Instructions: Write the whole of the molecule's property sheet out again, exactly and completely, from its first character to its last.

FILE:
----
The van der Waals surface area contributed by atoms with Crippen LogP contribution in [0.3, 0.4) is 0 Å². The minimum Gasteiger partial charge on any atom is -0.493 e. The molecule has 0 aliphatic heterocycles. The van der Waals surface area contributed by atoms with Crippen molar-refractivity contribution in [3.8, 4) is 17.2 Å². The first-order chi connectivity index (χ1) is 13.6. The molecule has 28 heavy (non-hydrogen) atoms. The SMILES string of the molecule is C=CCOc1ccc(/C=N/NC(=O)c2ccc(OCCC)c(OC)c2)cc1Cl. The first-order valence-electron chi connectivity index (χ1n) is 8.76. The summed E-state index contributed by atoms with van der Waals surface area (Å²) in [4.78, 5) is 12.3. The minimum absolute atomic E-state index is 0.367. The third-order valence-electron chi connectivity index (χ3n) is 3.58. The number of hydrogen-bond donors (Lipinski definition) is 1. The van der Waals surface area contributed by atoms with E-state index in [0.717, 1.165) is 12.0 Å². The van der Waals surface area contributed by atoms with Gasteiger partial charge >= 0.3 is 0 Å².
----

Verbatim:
The van der Waals surface area contributed by atoms with Crippen LogP contribution in [0.3, 0.4) is 0 Å². The minimum Gasteiger partial charge on any atom is -0.493 e. The molecule has 0 aliphatic heterocycles. The van der Waals surface area contributed by atoms with Crippen molar-refractivity contribution in [3.8, 4) is 17.2 Å². The first-order chi connectivity index (χ1) is 13.6. The molecule has 28 heavy (non-hydrogen) atoms. The SMILES string of the molecule is C=CCOc1ccc(/C=N/NC(=O)c2ccc(OCCC)c(OC)c2)cc1Cl. The first-order valence-electron chi connectivity index (χ1n) is 8.76. The summed E-state index contributed by atoms with van der Waals surface area (Å²) in [4.78, 5) is 12.3. The minimum absolute atomic E-state index is 0.367. The third-order valence-electron chi connectivity index (χ3n) is 3.58. The number of hydrogen-bond donors (Lipinski definition) is 1. The van der Waals surface area contributed by atoms with E-state index in [0.717, 1.165) is 12.0 Å². The van der Waals surface area contributed by atoms with Gasteiger partial charge >= 0.3 is 0 Å².